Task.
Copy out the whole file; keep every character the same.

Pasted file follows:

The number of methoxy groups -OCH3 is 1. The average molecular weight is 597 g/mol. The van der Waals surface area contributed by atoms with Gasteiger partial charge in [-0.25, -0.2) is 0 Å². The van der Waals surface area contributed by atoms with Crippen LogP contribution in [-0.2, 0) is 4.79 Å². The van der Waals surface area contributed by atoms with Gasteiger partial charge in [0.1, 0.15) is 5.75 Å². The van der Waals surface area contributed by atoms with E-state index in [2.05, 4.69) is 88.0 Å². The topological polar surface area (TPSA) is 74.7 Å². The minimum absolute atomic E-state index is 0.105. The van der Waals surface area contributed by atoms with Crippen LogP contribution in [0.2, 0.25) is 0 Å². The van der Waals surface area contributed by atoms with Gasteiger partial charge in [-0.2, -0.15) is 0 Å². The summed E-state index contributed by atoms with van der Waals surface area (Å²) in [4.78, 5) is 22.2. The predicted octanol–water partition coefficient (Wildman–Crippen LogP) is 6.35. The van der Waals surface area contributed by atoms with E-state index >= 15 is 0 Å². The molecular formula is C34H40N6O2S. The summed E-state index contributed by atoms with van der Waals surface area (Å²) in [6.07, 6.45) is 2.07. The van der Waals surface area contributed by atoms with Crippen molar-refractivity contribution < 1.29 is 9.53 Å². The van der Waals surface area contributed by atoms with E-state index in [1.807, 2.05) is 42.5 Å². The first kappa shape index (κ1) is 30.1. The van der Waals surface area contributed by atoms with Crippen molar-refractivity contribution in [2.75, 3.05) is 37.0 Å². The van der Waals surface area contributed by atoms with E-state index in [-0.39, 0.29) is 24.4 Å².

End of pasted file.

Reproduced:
The number of methoxy groups -OCH3 is 1. The average molecular weight is 597 g/mol. The van der Waals surface area contributed by atoms with Gasteiger partial charge in [-0.25, -0.2) is 0 Å². The van der Waals surface area contributed by atoms with Crippen LogP contribution in [-0.2, 0) is 4.79 Å². The van der Waals surface area contributed by atoms with Gasteiger partial charge in [0.1, 0.15) is 5.75 Å². The van der Waals surface area contributed by atoms with E-state index in [2.05, 4.69) is 88.0 Å². The topological polar surface area (TPSA) is 74.7 Å². The minimum absolute atomic E-state index is 0.105. The van der Waals surface area contributed by atoms with Crippen LogP contribution in [0.2, 0.25) is 0 Å². The van der Waals surface area contributed by atoms with Gasteiger partial charge in [-0.2, -0.15) is 0 Å². The summed E-state index contributed by atoms with van der Waals surface area (Å²) in [4.78, 5) is 22.2. The predicted octanol–water partition coefficient (Wildman–Crippen LogP) is 6.35. The van der Waals surface area contributed by atoms with E-state index >= 15 is 0 Å². The molecular formula is C34H40N6O2S. The summed E-state index contributed by atoms with van der Waals surface area (Å²) in [6.07, 6.45) is 2.07. The van der Waals surface area contributed by atoms with Crippen molar-refractivity contribution < 1.29 is 9.53 Å². The van der Waals surface area contributed by atoms with E-state index in [1.807, 2.05) is 42.5 Å². The first kappa shape index (κ1) is 30.1. The van der Waals surface area contributed by atoms with Crippen molar-refractivity contribution in [2.75, 3.05) is 37.0 Å². The van der Waals surface area contributed by atoms with E-state index in [-0.39, 0.29) is 24.4 Å².